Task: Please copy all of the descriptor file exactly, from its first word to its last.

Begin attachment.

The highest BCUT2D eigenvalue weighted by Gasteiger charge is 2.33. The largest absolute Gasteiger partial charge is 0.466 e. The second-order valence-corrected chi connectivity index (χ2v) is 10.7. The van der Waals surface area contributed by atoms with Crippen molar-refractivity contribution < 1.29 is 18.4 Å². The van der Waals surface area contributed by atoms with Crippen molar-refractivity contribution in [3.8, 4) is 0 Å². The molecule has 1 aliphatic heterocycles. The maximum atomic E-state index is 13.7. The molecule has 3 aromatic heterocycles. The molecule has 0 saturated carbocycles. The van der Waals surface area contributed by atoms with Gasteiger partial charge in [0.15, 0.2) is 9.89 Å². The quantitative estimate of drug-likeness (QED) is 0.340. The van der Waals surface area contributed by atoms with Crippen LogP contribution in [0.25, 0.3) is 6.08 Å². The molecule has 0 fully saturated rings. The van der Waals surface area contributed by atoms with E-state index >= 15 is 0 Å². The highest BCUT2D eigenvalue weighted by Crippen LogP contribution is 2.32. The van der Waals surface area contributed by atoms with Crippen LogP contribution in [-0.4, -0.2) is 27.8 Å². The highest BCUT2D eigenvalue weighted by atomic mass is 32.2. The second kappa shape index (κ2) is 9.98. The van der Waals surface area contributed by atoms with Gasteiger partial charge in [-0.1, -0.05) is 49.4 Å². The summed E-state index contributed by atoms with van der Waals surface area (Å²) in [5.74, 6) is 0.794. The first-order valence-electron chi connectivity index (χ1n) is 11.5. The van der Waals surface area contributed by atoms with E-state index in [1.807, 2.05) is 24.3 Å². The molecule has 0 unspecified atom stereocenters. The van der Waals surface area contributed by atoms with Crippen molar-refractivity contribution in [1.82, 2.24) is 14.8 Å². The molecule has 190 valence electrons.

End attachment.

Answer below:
The highest BCUT2D eigenvalue weighted by Gasteiger charge is 2.33. The largest absolute Gasteiger partial charge is 0.466 e. The second-order valence-corrected chi connectivity index (χ2v) is 10.7. The van der Waals surface area contributed by atoms with Crippen molar-refractivity contribution < 1.29 is 18.4 Å². The van der Waals surface area contributed by atoms with Crippen molar-refractivity contribution in [3.8, 4) is 0 Å². The molecule has 1 aliphatic heterocycles. The maximum atomic E-state index is 13.7. The molecule has 3 aromatic heterocycles. The molecule has 0 saturated carbocycles. The van der Waals surface area contributed by atoms with Gasteiger partial charge in [0.15, 0.2) is 9.89 Å². The quantitative estimate of drug-likeness (QED) is 0.340. The van der Waals surface area contributed by atoms with Crippen LogP contribution in [0.25, 0.3) is 6.08 Å². The molecule has 0 fully saturated rings. The van der Waals surface area contributed by atoms with E-state index >= 15 is 0 Å². The highest BCUT2D eigenvalue weighted by Crippen LogP contribution is 2.32. The van der Waals surface area contributed by atoms with Crippen LogP contribution in [-0.4, -0.2) is 27.8 Å². The highest BCUT2D eigenvalue weighted by atomic mass is 32.2. The second kappa shape index (κ2) is 9.98. The van der Waals surface area contributed by atoms with Gasteiger partial charge in [-0.1, -0.05) is 49.4 Å². The summed E-state index contributed by atoms with van der Waals surface area (Å²) in [5.74, 6) is 0.794. The first-order valence-electron chi connectivity index (χ1n) is 11.5. The van der Waals surface area contributed by atoms with E-state index in [1.807, 2.05) is 24.3 Å². The molecule has 0 unspecified atom stereocenters. The van der Waals surface area contributed by atoms with Crippen molar-refractivity contribution in [1.82, 2.24) is 14.8 Å². The molecule has 190 valence electrons.